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Yu Darvish shows Rangers' ambition
Let’s forget, for a moment, the frenzy associated with Yu Darvish’s arrival to the major leagues. After the Texas Rangers invested roughly $110 million in one right arm, we must ask the essential question hovering about their offseason:
Are they better equipped to get the last out of the 2012 season than they were in 2011?
The answer is yes.
Of the pitchers who appeared in the Rangers’ crushing seven-game World Series loss to the Cardinals in October, only starter C.J. Wilson and relievers Mike Gonzalez and Darren Oliver are no longer with the team.
Give credit to Rangers ownership and general manager Jon Daniels: They could have rationalized a quiet offseason by saying they would be World Series champions right now if any number of events had transpired differently in the ninth inning of Game 6. They have done the opposite, refusing the convenient course of declaring they were already “good enough.”
Wilson signed a five-year, $77.5 million contract with the rival Angels. Is Darvish $30 million better than Wilson? That is debatable, considering Darvish has pitched in as many big-league games as I have. But Darvish, if the scouting reports hold true, has the better potential to be great. Frankly, the same may be true of Feliz.
Re-signing Wilson would have been safe and familiar. The Rangers, twice the runners-up, chose to be ambitious instead. Isn’t that what we admire in sports teams?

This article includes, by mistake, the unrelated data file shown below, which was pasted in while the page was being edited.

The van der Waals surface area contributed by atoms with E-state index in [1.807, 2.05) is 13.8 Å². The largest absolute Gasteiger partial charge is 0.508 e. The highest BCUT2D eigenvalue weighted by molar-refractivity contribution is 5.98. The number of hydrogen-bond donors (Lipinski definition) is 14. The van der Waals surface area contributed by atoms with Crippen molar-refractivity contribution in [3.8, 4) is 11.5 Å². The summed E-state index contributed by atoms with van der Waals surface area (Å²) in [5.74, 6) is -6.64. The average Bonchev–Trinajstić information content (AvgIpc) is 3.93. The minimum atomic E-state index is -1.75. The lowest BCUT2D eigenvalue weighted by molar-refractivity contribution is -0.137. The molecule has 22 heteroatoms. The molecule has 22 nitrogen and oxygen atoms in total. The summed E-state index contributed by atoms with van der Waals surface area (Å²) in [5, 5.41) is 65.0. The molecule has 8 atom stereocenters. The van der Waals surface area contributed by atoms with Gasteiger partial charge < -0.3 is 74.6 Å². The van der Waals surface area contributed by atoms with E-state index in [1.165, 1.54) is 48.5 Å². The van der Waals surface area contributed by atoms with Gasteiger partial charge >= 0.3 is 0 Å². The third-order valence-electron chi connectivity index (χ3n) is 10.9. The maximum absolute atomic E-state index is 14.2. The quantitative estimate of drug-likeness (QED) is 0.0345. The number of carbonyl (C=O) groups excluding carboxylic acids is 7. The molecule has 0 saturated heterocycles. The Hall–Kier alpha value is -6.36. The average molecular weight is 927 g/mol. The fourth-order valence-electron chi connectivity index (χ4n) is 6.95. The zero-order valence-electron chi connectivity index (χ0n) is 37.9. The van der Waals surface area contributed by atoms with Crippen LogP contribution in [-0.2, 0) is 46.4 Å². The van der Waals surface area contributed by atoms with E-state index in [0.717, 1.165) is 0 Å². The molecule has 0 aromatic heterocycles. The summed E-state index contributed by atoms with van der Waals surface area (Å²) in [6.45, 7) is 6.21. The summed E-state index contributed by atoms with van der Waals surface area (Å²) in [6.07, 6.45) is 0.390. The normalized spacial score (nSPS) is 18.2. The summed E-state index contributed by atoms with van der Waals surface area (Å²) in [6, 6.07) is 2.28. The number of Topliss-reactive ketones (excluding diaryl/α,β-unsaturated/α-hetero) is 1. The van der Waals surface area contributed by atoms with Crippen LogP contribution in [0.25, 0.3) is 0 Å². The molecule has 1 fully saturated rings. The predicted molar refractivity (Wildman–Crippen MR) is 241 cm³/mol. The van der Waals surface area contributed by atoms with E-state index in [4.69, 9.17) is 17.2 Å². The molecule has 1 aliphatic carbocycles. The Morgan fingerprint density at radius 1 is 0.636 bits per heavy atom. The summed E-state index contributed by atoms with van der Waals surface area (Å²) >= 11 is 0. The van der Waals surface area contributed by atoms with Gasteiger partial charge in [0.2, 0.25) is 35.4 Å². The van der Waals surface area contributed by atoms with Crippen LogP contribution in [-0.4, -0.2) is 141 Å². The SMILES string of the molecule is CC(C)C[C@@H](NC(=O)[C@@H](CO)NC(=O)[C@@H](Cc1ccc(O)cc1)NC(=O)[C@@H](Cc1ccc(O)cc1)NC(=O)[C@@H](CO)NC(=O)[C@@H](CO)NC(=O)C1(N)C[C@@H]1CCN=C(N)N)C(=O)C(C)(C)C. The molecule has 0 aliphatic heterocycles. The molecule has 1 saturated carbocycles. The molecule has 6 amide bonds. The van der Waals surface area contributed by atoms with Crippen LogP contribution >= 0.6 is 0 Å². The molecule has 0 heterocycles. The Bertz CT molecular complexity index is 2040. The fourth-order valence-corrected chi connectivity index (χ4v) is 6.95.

And they probably aren’t done yet. That doesn’t mean they will sign Prince Fielder. (In fact, I believe that is unlikely.) But they may add another arm for the bullpen — although Darvish’s arrival could mean Alexi Ogando moves back into the relief role where he excelled throughout the American League playoffs.
Fielder, of course, is now the sole focal point of the remaining time on Baseball’s ’11-’12 Hot Stove. The Rangers’ signing of Darvish was not a positive development for him. No matter the spin, the Rangers have less money to spend on players than they did this morning. Team sources continue to say they are unlikely to sign Fielder unless his price drops considerably.
There could be a Mystery Team involved — Fielder is, after all, a Scott Boras client — but the Nationals are in a favorable position to sign him as long as they don’t become foolish and attempt to outsmart Boras. That rarely ends well.
Now, onto the biggest remaining question in Texas: When will Darvish make his debut?
For what it’s worth, if the Rangers’ salesmanship is as bold as their offseason plans, Darvish should throw his first major-league pitch on Monday, April 9. That’s the fourth game of the year — presumably, a night when Rangers Ballpark might not otherwise sell out.
The Rangers can host the home opener, raise the American League pennant and distribute rings over the weekend, before giving the stage to Darvish on Monday. The opponent that night is the Seattle Mariners, whose leadoff man is a player Darvish’s fans back home might recognize: Ichiro Suzuki.
If the Rangers’ goal is to make us forget about how their season ended, they’re doing a pretty good job.
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